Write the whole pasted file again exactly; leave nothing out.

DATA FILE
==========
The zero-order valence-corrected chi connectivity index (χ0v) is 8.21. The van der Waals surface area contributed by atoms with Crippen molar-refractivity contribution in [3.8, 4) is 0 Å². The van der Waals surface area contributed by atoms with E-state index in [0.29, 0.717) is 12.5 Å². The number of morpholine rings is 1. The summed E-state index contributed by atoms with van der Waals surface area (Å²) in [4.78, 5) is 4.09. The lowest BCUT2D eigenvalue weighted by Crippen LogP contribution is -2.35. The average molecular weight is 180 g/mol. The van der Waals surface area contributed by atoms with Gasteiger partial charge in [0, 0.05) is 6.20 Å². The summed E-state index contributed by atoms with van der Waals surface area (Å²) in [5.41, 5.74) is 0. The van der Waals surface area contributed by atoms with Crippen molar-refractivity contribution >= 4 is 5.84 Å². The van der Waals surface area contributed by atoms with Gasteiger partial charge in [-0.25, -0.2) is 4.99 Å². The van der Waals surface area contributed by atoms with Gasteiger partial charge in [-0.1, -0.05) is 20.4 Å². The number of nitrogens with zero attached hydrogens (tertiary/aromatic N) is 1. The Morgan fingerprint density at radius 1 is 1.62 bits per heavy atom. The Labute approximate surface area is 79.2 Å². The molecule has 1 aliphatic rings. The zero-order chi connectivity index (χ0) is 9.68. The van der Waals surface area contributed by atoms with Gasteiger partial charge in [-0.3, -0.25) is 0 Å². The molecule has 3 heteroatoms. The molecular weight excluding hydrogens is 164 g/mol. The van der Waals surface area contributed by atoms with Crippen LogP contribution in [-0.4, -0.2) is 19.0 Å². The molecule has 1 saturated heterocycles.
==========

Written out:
The zero-order valence-corrected chi connectivity index (χ0v) is 8.21. The van der Waals surface area contributed by atoms with Crippen molar-refractivity contribution in [3.8, 4) is 0 Å². The van der Waals surface area contributed by atoms with E-state index in [0.29, 0.717) is 12.5 Å². The number of morpholine rings is 1. The summed E-state index contributed by atoms with van der Waals surface area (Å²) in [4.78, 5) is 4.09. The lowest BCUT2D eigenvalue weighted by Crippen LogP contribution is -2.35. The average molecular weight is 180 g/mol. The van der Waals surface area contributed by atoms with Gasteiger partial charge in [0, 0.05) is 6.20 Å². The summed E-state index contributed by atoms with van der Waals surface area (Å²) in [5.41, 5.74) is 0. The van der Waals surface area contributed by atoms with Crippen molar-refractivity contribution >= 4 is 5.84 Å². The van der Waals surface area contributed by atoms with Gasteiger partial charge in [-0.25, -0.2) is 4.99 Å². The van der Waals surface area contributed by atoms with Gasteiger partial charge in [-0.1, -0.05) is 20.4 Å². The number of nitrogens with zero attached hydrogens (tertiary/aromatic N) is 1. The Morgan fingerprint density at radius 1 is 1.62 bits per heavy atom. The Labute approximate surface area is 79.2 Å². The molecule has 1 aliphatic rings. The zero-order chi connectivity index (χ0) is 9.68. The van der Waals surface area contributed by atoms with Gasteiger partial charge in [-0.3, -0.25) is 0 Å². The molecule has 3 heteroatoms. The molecular weight excluding hydrogens is 164 g/mol. The van der Waals surface area contributed by atoms with Crippen LogP contribution in [-0.4, -0.2) is 19.0 Å². The molecule has 1 saturated heterocycles.